He kept such a port, and vsed' to haue such a traine attending vpon him, speciallie when The great port of the erle of Dowglasse. he came to the court, that it should séeme he had the king in small regard; for he thought himselfe safe inough in mainteining the like state and port, or rather greater than euer his father at anie time had mainteined before him: insomuch as he would ride with two thousand horsse, of the which number there were diuerse errant théeues and robbers, that were borne out in their vnlawfull and wicked practises by the same earle. Certeine capteins of the Iles, as Lachlane, Makelaine, and Murdac Gipson, with a wicked number of the inhabitants of the same Iles, haried, spoiled, and burnt the countrie of Lenox, and slue Iohn Lenox is haried. Iohn Colquhouen, or Coguhuin slaine. A dearth. Pestilence. Colquhouen lord of Lute vnder assurance. They also slue women and children, without respect to age or sex. In this yeare chanced a great dearth in Scotland, the like was neuer heard of before, and such a death by pestilence, that few escaped that were taken therewith, and so the realme was plagued with reiffe, oppression, dearth, and death of people. This yeare also the gouernor tooke the whole administration vpon him, wherewith the chancellor was displeased, and leauing the king and him in Striueling, repared to Edenburgh, where he deuised the way how to recouer the king from the gouernor, and so on a morning tooke foure and twentie men with him, and rode to the parke of Striueling where the king was then hunting, and the gouernor absent at Perth.

* At what time the chancellor with great courtesie drawing towards the king, did salute Fr. Thin. Buchan. lib. 11. him, being in some feare to sée such companie come vnto him, hauing so few in his traine. Which when the chancellor perceiued, he praied the king to be of good comfort, and in few words (fit for that time) exhorted him that he should looke to himselfe and the kingdome, and deliuer himselfe from the imprisonment of Alexander the gouernor, liuing fréelie from hencefoorth after a kinglie maner; that he should not accustome himselfe to obeie the pleasure and couetousnes of others, that he should vse to command his subiects in all iust and lawfull causes; and that he should deliuer his people from these euils which increased vpon them, by the ambition and couetousnesse of the rulers, which he could not now well remedie or resist, except the king would take on him the gouernement, the which to doo, he had without all danger or trouble prouided a meane. For he had in a readinesse sufficient number therefore, which should attend vpon the king where so euer he would go, or to vse anie other matter as néed should require. Which the king taking with a pleasant countenance (either because the matter liked him well, or to dissemble the feare he had of the chancellor) did fullie approoue, and went with his small vnarmed companie and the chancellor toward Edenburgh.)

The chancellor (as Hector Boetius saith) had caused the number of foure thousand The king went with the chancellor to Edenburgh. horssemen of his seruants, tenants, and friends, secretlie to be readie that morning about the town of Striueling, to resist his aduersaries if they should haue vsed anie force against him: and now vnderstanding of the kings going thus with the chancellor, they came to him on the way, and attending him, brought him safelie and without further trouble vnto Edenburgh, where he was ioifullie receiued. The gouernor when he was aduertised hereof, was grieuouslie displeased; but because he knew not how to remedie the matter, he went to Edenburgh, and there got Iohn Iunes bishop of Murrey, and Henrie Lichton bishop of The gouernor and chancellor are made friends. Aberdene, to labor some agreement betwixt him and the chancellor: which they did in this wise: the king to remaine in the kéeping of the chancellor, and the gouernor to continue his office. And so by this accord they were made friends.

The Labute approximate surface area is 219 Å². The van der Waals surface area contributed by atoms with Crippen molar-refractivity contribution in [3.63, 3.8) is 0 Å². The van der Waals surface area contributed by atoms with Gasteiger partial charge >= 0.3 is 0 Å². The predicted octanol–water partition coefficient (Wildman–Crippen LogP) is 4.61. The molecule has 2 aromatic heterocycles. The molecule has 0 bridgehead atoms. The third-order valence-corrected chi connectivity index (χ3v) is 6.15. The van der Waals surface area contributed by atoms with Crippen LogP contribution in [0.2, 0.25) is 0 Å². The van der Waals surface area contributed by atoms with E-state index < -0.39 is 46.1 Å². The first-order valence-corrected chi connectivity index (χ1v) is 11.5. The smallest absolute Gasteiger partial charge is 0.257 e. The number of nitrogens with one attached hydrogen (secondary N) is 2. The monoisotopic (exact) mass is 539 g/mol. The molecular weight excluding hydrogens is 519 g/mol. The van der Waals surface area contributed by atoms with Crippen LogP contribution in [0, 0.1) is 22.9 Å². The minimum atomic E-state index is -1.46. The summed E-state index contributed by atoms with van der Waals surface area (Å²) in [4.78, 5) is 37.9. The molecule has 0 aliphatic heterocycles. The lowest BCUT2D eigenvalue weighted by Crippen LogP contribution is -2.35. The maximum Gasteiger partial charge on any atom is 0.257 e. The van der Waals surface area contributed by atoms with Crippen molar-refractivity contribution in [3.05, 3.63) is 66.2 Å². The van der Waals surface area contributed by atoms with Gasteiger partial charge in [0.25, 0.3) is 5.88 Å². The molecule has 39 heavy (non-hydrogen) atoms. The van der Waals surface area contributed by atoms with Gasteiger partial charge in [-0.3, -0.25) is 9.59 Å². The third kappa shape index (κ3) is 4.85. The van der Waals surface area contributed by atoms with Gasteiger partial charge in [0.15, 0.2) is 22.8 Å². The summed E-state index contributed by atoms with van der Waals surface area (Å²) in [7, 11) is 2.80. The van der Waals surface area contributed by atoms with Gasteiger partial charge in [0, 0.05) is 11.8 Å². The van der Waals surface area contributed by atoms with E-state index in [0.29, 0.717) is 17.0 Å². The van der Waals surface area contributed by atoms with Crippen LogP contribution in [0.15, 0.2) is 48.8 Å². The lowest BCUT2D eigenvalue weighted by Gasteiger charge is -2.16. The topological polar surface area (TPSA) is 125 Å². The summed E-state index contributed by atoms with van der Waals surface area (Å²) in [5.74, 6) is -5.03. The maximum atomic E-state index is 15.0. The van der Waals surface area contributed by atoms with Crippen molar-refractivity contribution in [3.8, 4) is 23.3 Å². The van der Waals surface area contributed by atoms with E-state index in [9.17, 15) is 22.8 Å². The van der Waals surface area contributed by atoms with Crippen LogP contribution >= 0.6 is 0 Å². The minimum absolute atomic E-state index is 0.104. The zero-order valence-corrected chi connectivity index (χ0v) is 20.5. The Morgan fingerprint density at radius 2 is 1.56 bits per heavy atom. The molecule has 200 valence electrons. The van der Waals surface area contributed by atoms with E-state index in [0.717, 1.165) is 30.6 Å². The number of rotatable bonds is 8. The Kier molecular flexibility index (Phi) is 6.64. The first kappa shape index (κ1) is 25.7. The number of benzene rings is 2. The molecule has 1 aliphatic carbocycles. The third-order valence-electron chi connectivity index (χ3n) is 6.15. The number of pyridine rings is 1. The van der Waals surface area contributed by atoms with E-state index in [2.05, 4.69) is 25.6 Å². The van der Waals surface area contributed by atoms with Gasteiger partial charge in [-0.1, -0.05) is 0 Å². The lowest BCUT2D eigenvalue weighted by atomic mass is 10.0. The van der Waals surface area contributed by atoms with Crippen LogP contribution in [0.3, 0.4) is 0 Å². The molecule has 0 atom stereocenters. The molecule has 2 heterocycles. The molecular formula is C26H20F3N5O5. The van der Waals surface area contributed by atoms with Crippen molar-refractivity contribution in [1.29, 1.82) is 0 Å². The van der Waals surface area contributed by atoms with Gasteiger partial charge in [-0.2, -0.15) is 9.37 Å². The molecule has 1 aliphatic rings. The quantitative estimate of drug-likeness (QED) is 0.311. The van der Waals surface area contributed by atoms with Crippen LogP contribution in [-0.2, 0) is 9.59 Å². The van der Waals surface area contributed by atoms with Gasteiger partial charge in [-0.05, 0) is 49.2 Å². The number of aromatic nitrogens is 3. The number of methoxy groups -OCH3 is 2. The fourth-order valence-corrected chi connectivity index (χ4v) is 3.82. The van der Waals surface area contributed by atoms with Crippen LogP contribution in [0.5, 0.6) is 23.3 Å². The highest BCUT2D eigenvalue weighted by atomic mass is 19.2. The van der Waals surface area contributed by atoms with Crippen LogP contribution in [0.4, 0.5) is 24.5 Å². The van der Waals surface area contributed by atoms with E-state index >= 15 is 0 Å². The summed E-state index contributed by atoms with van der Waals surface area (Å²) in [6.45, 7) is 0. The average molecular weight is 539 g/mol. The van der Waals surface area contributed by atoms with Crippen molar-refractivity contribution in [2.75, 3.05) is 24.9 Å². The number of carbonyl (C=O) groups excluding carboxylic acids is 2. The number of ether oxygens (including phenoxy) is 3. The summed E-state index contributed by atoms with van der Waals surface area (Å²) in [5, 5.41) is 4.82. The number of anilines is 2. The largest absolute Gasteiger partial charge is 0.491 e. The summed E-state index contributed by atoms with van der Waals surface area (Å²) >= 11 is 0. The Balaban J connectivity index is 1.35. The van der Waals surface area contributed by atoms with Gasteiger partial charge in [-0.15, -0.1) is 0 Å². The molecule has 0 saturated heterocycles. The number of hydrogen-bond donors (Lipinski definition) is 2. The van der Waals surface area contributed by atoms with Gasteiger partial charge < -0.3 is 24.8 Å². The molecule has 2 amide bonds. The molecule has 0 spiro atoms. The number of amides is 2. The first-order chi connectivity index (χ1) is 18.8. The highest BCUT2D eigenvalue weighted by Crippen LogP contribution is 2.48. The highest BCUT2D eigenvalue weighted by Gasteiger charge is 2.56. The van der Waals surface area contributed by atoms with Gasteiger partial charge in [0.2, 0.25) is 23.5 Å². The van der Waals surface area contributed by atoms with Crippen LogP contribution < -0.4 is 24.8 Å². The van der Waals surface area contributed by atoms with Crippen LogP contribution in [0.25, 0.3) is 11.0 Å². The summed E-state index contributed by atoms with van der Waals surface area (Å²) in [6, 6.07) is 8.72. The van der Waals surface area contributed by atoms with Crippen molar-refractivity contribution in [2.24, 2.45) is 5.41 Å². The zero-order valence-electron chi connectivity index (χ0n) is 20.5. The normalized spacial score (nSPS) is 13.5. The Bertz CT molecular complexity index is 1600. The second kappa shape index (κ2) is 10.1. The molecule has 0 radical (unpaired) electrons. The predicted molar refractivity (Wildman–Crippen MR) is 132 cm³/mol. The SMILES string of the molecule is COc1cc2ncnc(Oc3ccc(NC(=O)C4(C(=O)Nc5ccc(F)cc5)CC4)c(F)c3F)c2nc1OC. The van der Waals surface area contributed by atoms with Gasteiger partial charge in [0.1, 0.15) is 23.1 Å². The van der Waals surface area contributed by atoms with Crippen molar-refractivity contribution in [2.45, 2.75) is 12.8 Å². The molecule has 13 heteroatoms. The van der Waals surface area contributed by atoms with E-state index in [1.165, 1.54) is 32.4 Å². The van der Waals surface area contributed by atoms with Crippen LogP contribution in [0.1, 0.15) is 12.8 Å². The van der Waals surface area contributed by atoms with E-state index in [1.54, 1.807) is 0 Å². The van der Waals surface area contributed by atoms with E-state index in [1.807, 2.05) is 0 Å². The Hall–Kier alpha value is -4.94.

* During which turmoiles, William Dowglasse (that with a certeine pride of mind had Fr. Thin. Lesleus lib. 8. pag. 294. Buchan. lib. 11. highlie borne himselfe, disobeieng the rule of the gouernor, & disdaining to ioine in societie of the chancellor) did vew the dedlie hatred of them both against him; for which cause they séeke by all means vtterlie to take him awaie. For the dooing whereof (to the end it might be performed without anie tumult) they appoint a parlement to be holden at Edenburgh: whither came not a few (as at other times in such assemblies it alwaies hapheth) but almost the whole countries came flocking thither, to complaine of the iniuries which they had receiued: of which sort, there was such a miserable shew, that men could not behold the same without great motion of a pitifull mind: when euerie one for himselfe, the father for the children, the children for the fathers, and the widows for their husbands, did complaine that they were by the robbers spoiled of all their substance. Wherevpon (as it happeneth alwaies through pietie of gentle harts, to rue the afflicted) there arose great enuie against the capteins and leaders of the wicked dooers of such spoile, whose euils were now growne to such excesse, as by no means they might be suffered; whose factions were so largelie spread ouer the realme, that none could defend their life or liuehood: but such as did yéeld themselues to their actions, and whose riches were so increased, as the weake could not well find anie helpe (in the authoritie of the magistrate) against their violence.